Anti-Semitism and Anti-Zionism | An amalgam that undermines social peace

Anti-Semitism makes headlines. The Israeli Prime Minister calls the accusation that Israel is carrying out genocide in Gaza, and even students around the world who are calling for a ceasefire, anti-Semitic. The war in the Gaza Strip has indeed provoked anti-Semitic acts targeting synagogues and Jewish schools. It is therefore important to understand what anti-Semitism is and how it must be distinguished from anti-Zionism.

Even if violence against Jews in Europe dates back more than a millennium, the term “anti-Semitism” has designated, since the 19the century, a hatred of the Jews as a race, a notion exploited during colonialist expansion.

From this perspective, racism becomes legitimate, even “scientific”. It advocates the inferiority of any Jew in the same way as any African or Asian. This racism explains the massacres of millions of people in the Belgian Congo at the turn of the 20th century.e century or the genocides that Germany committed during the same period in South West Africa (present-day Namibia), then, barely 30 years later, in Europe, with the extermination of millions of Jews, Slavs, Roma and other “subhumans”. Anti-Semitism is therefore a form of racism.

Anti-Zionism is a rejection of Zionism, a political movement that emerged in Europe towards the end of the 19th century.e century. Its founder Theodor Herzl (1860-1904), concerned about anti-Semitism, aimed to create Der Judenstaata state for the Jews.

Zionism, which appeared at a time when ethnic nationalisms and the right to self-determination of peoples were in full swing (e.g. in Greece, Germany, Italy, etc.), asserts that Jews constitute a people (or a race) apart which, never being able to integrate into the surrounding society, needs a State.

The movement encourages the colonization of Palestine and acquired institutions such as the Jewish Colonial Trust (1899) and the Palestine Jewish Colonization Association (1924). This settlement campaign, which created, under British aegis, a separate economy and society, marginalized, even aimed at replacing the local population. It arouses resistance that would have arisen even if the Palestinians had been colonized and mistreated by the French or the Chinese. Opposition to Israel and Zionism, its founding ideology, is therefore of political origin.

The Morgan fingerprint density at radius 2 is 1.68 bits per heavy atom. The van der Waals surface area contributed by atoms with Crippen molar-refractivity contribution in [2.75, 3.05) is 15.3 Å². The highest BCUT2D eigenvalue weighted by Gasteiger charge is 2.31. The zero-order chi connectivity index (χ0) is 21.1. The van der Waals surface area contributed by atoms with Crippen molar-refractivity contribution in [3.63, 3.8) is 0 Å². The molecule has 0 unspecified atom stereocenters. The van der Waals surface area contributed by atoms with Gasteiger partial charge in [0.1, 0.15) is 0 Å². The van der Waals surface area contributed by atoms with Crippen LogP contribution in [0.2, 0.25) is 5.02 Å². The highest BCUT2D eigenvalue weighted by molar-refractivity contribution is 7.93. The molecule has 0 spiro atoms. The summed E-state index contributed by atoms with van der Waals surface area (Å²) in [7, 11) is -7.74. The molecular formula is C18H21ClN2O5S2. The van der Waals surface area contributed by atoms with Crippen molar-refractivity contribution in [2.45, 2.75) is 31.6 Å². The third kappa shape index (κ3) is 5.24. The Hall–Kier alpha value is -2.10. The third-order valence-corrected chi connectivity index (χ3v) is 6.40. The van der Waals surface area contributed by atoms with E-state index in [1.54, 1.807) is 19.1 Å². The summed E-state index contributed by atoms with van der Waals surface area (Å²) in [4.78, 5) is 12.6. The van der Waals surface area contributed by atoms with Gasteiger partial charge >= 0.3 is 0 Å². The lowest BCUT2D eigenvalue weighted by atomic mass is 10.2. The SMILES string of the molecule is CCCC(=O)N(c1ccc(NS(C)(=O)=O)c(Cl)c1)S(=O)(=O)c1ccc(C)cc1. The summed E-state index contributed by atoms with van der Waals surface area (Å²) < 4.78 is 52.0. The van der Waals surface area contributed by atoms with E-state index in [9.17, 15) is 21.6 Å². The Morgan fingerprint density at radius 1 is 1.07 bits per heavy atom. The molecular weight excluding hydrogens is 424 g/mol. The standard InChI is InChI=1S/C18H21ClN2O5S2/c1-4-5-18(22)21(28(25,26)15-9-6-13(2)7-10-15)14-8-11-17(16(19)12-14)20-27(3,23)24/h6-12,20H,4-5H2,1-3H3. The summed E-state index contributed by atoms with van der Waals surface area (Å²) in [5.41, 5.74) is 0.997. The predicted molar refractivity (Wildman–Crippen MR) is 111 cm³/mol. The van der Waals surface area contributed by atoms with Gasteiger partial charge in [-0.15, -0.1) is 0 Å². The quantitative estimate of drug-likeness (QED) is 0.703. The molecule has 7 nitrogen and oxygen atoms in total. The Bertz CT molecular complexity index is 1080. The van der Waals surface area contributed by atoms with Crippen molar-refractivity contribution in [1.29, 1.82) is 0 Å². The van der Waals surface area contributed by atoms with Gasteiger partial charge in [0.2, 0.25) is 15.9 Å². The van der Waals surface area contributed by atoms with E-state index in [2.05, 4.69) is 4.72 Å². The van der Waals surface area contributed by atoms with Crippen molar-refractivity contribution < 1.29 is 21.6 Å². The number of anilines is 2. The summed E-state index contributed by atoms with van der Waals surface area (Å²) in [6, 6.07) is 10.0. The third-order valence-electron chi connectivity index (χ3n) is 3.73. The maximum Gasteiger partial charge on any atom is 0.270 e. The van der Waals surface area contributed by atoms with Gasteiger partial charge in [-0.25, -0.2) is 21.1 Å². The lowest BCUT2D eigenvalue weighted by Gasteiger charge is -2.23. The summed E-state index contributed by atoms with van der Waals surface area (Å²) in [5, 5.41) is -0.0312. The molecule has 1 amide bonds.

From its beginnings, Zionism has been a revolt against traditional Judaism that has existed for nearly two millennia in the world. The new movement divided Jews and fomented opposition, both religious and political, that persists to this day.

Ultra-Orthodox Jews can be seen in anti-Israel demonstrations alongside progressive activists from the Jewish Voice for Peace or Independent Jewish Voices. Just remember the Jewish demonstrations last November around the Statue of Liberty in New York demanding freedom for the Palestinians.

Consequently, it appears from this that Zionism, like all nationalism, divides the group in whose name it claims to act.

Jews opposed to Zionism constitute a phenomenon as normal as Quebecers opposed to independence (see the recent book Anti-Zionism, a Jewish story, published by Syllepse editions). Many Jews rejoiced at the establishment of the State of Israel in 1948, others denounced it. Today, it is the tragedy of the Palestinians which further deepens this division within the Jews.

What encourages anti-Semitism is the conflation of Jews with Israel, of Judaism with Zionism, by Israel and pro-Israeli Jewish and Christian organizations. Israel promotes this association by declaring itself “the state of the Jewish people”, even though half of the Jews do not live there and more and more young Jews reject it. Moreover, Israel’s allies around the world use this conflation to stifle criticism of Israel by labeling it anti-Semitic.

Those who show solidarity with Israel as Jews reinforce this conflation. It is true that Israel has become central to the identity of many Jews who take their political choice – supporting a state in West Asia – for an inherent commitment to Judaism (see the recent film Israelism, directed by Erin Axelman and Sam Eilertsen). But it is essential to avoid the trap of racist generalizations by associating every Jew with Zionists or, as the mayor of Hampstead suggests⁠1any Palestinian to the terrorists.

* Yakov M. Rabkin is the author of, among other books, Understanding the State of Israel and D’Israel and Palestine.

1. Read the column “Incompatible Racism”

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